Today is Good Shepherd Sunday. I find this Church event extra special because I have set my eyes toward becoming priest someday. But being a Salesian of Don Bosco, I also am aware that being a good shepherd is not a monopoly of the priests. Don Bosco, our founder, envisioned the Salesian Society to be composed of priests and brothers who are likened to wings of a bird, which in order to fly needs both.
Wanting to highlight in a special way the Salesian brotherhood vocation, I rummaged through my computer and found this piece which I wrote five years ago, when I was still in the philosophate as a younger Salesian.
I realized that studying could only be enjoyable to a certain extent. This is especially true in studying philosophy. I tell you, it is not a walk in the park. Immersing myself into esoteric subjects such as rational psychology and rational theology over the past semester has greatly exhausted my powers.
And as the cliché goes, I felt the need to reinvigorate my tired body and worn out spirit.
Hence, even before our final examinations, I carefully mulled over the possible means to relax: read books, update my blog, make my presence felt in the Facebooking world, watch movies, make rosaries. My list for possible recreation was legion!
But even before I cast my eye into any of these, one of the aspirants asked me to contribute an article to a publication they are preparing on Salesian lay brothers. No specific topic on the lay brother was given.
And so, it made me reflect on the advantages of being a lay brother.
- It is cool to be a religious without the ‘cassock.’
There is nothing extraordinary with a priest who is kind, generous and leads an upright life. After all, he is a priest. The community expects nothing less from him. It is different, however, with a Salesian lay brother who may not be distinguished as a religious at all since we don’t have a way to recognize him. A lay brother becomes a shining Christian witness by presenting himself to the world as a ‘lay person’ like any ordinary Joe who struggles to lead a holy life.
- A Salesian lay brother has relatively more time to spend with the young.
This is because priests are generally tied up celebrating the sacraments and carrying out their priestly ministries. I’ve experienced this reality a number of times. Priests suddenly vanish due to various circumstances. And most likely, lay brothers get to remain behind to look after and care for the young people.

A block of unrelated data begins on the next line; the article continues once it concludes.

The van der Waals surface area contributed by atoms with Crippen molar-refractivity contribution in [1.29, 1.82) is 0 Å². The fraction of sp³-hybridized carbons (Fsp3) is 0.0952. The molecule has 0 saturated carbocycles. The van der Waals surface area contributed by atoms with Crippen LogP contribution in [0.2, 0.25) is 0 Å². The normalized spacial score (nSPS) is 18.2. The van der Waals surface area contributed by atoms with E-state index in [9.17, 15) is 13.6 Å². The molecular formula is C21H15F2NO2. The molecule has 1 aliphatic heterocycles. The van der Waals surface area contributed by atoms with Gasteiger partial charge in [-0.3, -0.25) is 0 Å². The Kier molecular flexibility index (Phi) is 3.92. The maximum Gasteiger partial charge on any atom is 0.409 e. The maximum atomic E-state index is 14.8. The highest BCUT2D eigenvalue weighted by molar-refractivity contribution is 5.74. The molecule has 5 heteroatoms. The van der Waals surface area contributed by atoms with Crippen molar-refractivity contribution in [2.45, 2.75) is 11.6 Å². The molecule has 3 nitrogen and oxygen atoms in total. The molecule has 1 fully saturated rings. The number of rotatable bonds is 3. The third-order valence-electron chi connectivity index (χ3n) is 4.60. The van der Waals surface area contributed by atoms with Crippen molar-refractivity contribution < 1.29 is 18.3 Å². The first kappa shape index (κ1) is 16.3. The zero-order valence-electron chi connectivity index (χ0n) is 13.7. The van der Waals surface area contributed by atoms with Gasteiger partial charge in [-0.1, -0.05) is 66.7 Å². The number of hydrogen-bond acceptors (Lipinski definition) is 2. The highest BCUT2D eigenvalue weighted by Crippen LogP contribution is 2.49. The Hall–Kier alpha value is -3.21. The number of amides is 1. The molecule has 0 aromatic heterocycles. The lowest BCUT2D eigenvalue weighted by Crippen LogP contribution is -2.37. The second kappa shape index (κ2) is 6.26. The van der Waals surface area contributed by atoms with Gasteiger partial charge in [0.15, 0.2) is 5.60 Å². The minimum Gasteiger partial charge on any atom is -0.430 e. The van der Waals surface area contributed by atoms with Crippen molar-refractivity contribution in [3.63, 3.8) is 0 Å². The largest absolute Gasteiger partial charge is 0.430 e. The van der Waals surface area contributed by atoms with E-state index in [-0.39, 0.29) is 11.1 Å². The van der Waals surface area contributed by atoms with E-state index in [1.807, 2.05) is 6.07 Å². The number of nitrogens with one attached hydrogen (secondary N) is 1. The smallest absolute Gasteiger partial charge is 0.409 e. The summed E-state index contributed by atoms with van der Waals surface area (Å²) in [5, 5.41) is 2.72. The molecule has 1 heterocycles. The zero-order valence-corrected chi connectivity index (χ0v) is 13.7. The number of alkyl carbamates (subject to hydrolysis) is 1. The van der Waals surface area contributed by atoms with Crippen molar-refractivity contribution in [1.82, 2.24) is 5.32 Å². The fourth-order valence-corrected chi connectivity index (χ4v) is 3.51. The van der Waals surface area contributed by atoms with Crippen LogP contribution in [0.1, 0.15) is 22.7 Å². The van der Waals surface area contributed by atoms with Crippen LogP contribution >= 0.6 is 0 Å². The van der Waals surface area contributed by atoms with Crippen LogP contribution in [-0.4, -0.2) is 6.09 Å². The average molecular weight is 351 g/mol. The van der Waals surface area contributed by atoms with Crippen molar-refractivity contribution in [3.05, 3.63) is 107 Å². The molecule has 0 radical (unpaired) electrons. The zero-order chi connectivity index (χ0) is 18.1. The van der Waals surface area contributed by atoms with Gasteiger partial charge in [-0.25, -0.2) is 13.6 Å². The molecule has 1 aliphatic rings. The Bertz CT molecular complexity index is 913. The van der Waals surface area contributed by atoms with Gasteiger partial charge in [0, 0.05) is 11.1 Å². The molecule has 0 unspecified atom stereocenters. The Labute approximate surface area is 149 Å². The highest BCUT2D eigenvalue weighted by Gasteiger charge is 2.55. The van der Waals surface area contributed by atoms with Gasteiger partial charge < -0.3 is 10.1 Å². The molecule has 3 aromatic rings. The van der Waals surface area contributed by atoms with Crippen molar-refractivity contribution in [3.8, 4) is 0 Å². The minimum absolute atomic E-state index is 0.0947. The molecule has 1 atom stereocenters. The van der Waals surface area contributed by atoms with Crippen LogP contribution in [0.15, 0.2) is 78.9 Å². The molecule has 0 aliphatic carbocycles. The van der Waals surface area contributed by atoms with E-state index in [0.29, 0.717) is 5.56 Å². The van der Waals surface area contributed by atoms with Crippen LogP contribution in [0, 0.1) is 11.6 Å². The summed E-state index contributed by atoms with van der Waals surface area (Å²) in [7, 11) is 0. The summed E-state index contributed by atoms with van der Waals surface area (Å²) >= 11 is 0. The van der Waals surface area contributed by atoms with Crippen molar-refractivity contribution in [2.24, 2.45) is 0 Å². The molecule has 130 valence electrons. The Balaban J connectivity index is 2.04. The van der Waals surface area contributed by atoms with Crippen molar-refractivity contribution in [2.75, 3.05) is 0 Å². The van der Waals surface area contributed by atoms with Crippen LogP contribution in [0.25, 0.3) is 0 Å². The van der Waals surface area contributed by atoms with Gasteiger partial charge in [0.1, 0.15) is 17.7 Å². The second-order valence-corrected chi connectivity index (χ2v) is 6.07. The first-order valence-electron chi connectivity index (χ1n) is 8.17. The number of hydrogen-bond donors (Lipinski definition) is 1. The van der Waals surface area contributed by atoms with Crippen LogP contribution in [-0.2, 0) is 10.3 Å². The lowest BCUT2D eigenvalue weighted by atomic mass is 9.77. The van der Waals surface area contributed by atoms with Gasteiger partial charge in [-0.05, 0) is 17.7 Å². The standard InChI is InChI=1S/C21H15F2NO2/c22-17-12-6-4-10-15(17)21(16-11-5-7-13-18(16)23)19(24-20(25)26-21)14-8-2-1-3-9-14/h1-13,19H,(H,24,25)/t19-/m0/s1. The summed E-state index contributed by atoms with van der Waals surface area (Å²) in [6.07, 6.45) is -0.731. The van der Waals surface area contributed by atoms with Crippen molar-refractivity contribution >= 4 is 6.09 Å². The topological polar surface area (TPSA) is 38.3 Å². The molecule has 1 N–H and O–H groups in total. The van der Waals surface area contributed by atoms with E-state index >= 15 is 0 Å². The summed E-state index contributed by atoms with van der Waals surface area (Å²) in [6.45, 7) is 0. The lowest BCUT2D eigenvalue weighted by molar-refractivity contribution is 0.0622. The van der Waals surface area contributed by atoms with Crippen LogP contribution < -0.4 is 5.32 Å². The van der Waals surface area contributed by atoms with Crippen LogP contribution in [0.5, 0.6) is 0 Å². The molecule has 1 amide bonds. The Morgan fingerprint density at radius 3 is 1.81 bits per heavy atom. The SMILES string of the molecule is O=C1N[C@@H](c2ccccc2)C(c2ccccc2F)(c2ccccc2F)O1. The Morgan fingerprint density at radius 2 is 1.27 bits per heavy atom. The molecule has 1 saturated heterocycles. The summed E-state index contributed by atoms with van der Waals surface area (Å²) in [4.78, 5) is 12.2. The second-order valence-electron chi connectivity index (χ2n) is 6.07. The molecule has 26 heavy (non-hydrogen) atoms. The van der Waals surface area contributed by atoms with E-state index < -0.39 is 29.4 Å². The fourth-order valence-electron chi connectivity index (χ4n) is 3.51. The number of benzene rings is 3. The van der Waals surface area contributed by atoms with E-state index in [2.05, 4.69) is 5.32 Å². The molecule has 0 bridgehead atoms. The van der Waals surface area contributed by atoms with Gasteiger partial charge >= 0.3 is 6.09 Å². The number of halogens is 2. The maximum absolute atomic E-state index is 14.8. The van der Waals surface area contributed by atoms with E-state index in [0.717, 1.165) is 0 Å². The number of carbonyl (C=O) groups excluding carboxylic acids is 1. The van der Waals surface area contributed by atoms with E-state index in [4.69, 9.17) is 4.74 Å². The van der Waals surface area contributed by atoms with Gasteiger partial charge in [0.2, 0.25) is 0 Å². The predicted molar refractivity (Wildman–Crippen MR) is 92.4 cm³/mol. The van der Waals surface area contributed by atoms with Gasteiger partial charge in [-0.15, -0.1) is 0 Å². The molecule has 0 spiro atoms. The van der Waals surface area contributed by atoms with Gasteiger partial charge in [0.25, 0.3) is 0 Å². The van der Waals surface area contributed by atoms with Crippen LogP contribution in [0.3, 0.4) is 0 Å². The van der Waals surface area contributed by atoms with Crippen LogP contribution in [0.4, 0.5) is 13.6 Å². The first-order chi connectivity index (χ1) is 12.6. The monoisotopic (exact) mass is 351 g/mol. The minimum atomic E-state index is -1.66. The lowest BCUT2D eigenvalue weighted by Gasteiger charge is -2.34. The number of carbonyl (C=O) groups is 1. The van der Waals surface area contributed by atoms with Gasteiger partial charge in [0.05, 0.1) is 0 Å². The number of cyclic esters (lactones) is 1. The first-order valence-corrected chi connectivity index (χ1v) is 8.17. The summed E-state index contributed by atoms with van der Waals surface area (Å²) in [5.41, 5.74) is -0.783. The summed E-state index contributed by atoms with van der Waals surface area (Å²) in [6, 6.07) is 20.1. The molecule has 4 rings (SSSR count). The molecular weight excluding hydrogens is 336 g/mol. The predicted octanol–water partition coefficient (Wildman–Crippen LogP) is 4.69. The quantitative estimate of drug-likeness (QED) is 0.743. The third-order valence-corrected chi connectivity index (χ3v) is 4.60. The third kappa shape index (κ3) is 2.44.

- Lay brothers are outnumbered.
The 2008-2009 SDB directory (Philippines) reveals that there are only 17 perpetually professed lay brothers as opposed to 150 priests. To push my argument more, see again my second reason. [Br. James Gomez, himself a Salesian brother, helped me check the number of Salesian brothers in the FIN Province. To date, we only have 18 Brothers]
- A Salesian lay brother vocation is not for the faint-hearted.
It is even not attractive to individuals with strong narcissistic tendencies since it asks for more profound selfless sacrifices. For starters, a cleric who distinguishes himself to be “a priest in the future” has better chances of earning pogi points from a crowd than a low profile lay brother who would never become a priest.
- A Salesian lay brother does not have to wash (and iron) any cassock.
Not to mention that the fact that the Philippines, having a tropical climate, is a lot friendlier to Salesian lay brothers. Yes, I know, this may not be a noble reason, but for the pragmatists out there, practicality prevails.
- There are more out-of-town seminars for lay brothers than for the clerics.
Luzon Association of Religious Brothers, an organization of lay brothers from various religious congregations in the northern region of the country, religiously holds seminars and conferences in various parts of the country. Do you want to see the whole of the Philippines? Then, be a lay brother.
- The young people need a big-brother figure who will lead them closer to ‘Bro.’
- A lay brother is given more opportunities to put his brain where his heart is.
This is already given. A priest may have limited options if he desires to specialize in another area other than the realm of theology. For lay brothers, it’s anything under the sun.
- Interesting ministries await the lay brother wannabes.
The ministry is saving the souls of the young is becoming more interesting in the field of the lay brothers. I know of one who happens to be a tour guide at the catacombs in Italy, one is a computer geek, and another one a published researcher.
- A lay brother is a Salesian of Don Bosco.
And as a Salesian of Don Bosco, he offers his life for the welfare of the young people. Now, isn’t that reason alone cool enough?